Innovation and Entrepreneurship Report Card
Virginia Performs tracks a number of broad indicators of Virginia's economy, including employment and income. The Innovation and Entrepreneurship (I and E) Report Card is designed to enhance our understanding of the factors behind these and other key economy outcomes and to strengthen the foundations for future prosperity in the Commonwealth.
Entrepreneurship and innovation help drive economic competitiveness and figure prominently in economic development strategic planning. Innovation – the introduction of new ideas, processes, or products – helps create new businesses and spurs existing businesses to create more value for their customers. Entrepreneurs are the agents who capitalize on innovation to start and expand businesses.
This report card identifies many of the key drivers for both encouraging innovation and tracking its economic results. The report card also complements the information found in our Innovation and Entrepreneurship indicator and echoes some of the detailed performance assessment being done on the individual state agency level.
View a hi-res print version of this report card: print PDF
Report Card Goals
The Report Card identifies six goals important for innovation and entrepreneurship:
- Expand and enhance Virginia's high-quality, highly skilled workforce
- Increase support for the research and development activities that provide a foundation for high-tech growth
- Improve access to capital for new and expanding high-tech enterprises
- Accelerate the introduction and growth of new technologies and derived from research in Virginia
- Enhance Virginia's business climate for entrepreneurs and high-growth technology enterprises
- Accelerate technology-based capital investment and job growth
How Is Virginia Doing?
Virginia leads the nation on several Innovation and Entrepreneurship indicators. Among them are Fastest Growing Firms and High-tech Employment Share. The total number of Inc. 5,000 firms in Virginia rose from 276 in 2015 to 328 in 2016, the highest total since 2011. As a percentage of total employment, high-tech employment remained high at 13.4 percent in 2014, well above the national average of 7.3 percent. High-tech employment is considered an asset for at least two reasons: High-tech firms typically evince a high degree of innovation and churn, and high-tech jobs pay significantly higher wages and salaries than many other industries.
Traditionally, the Commonwealth has benefited from a positive net migration rate, with more college-educated workers moving to the state than leaving. However, in recent years that net migration rate of educated workers has turned negative, with rates of -1.9 percent and -1.1 percent in 2014 and 2015, respectively.
Research and development is a key input for innovation and in many cases can foster new business development. Virginia's State R&D Intensity — state R&D performed as a percentage of the state gross domestic product—ranks 21st among states at 2.3 percent in 2012. This falls below the national average of 2.7 percent and significantly lags behind leading state New Mexico (6.7%). In fact, R&D measures at every level of funding (federal, business, university, and non-profit) have worsened each year since 2008 -- even after the return in recent years to more upbeat economic environments.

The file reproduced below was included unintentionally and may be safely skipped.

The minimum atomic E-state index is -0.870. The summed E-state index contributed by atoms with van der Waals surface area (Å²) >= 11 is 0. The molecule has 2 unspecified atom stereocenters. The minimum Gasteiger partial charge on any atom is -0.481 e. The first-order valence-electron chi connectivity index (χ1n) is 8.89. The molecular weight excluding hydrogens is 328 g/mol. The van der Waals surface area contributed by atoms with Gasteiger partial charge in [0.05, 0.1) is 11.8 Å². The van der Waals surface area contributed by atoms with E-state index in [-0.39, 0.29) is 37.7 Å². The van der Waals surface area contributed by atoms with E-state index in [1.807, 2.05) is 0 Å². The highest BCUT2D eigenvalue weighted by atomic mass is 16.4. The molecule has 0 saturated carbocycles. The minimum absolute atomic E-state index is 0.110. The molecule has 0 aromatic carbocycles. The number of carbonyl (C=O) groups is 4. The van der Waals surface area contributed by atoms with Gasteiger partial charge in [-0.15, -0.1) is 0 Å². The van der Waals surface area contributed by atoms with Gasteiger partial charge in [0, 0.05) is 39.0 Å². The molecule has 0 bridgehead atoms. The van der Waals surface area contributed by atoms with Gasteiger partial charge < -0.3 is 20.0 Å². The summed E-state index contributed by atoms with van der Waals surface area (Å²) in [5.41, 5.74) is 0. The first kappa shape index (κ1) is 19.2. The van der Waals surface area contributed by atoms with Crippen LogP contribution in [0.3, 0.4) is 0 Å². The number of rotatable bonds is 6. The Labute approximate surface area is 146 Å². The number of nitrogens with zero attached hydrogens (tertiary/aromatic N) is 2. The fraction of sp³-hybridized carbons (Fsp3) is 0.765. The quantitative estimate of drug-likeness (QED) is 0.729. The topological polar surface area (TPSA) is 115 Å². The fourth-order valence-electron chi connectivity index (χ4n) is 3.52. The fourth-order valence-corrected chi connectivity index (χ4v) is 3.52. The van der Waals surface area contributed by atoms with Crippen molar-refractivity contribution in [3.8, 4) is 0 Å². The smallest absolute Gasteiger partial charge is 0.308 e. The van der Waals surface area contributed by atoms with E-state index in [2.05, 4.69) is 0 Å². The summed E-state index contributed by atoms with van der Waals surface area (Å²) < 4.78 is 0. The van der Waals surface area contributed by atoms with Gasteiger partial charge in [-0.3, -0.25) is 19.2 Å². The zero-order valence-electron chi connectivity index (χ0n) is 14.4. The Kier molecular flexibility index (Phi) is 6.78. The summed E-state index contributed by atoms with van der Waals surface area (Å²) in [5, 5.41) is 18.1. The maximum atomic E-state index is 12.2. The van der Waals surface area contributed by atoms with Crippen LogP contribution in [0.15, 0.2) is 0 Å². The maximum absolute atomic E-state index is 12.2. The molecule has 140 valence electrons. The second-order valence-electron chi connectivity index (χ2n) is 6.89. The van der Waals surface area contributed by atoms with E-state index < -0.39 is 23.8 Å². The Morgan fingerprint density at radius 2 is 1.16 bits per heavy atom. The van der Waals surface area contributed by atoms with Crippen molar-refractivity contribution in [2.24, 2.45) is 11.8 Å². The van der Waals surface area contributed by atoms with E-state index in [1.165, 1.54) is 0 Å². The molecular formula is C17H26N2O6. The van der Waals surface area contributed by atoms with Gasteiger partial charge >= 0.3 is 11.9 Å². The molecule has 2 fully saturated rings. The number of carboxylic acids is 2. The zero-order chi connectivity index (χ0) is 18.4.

The Report Card also tracks Federal R&D Spending, Corporate R&D Intensity, and Academic R&D Spending, all of which complement the State R&D Intensity indicator. Taken as a whole, these measures show mixed progress: Federal R&D spending in Virginia improved from 1.4 percent of Virginia's gross domestic product in 2013 to 1.6 percent in 2014. On the other hand, corporate R&D intensity declined to 1.2 percent of total private industry output, down from a 2011 peak of 1.6 percent. Academic R&D spending has remained stable at about 0.3 percent of the state's gross domestic product each year from 2011 to 2014.
In recent years, economic development efforts have focused on bringing research and development at our state universities to market through licensing and sales. Improvements are being made in the university environment for commercialization, with the number of student-founded startups increasing from 89 in 2015 to 114 in 2016 and the number of faculty-industry consulting relationships rising from 170 to 397 over the same time period.
For further discussion of these and the other metrics on the Innovation and Entrepreneurship Report Card, please visit the Center for Innovative Technology's Innovation and Entrepreneurship Measurement System (IEMS).
Changes in Performance this Quarter
Trend changes on the report card from the fourth quarter of 2016 are as follows:
Maintaining to Improving: Fast Growing Firms
Improving to Maintaining: Startups, R&D Tax Credits
Improving to Worsening: Establishment Churn, Public Sector Investment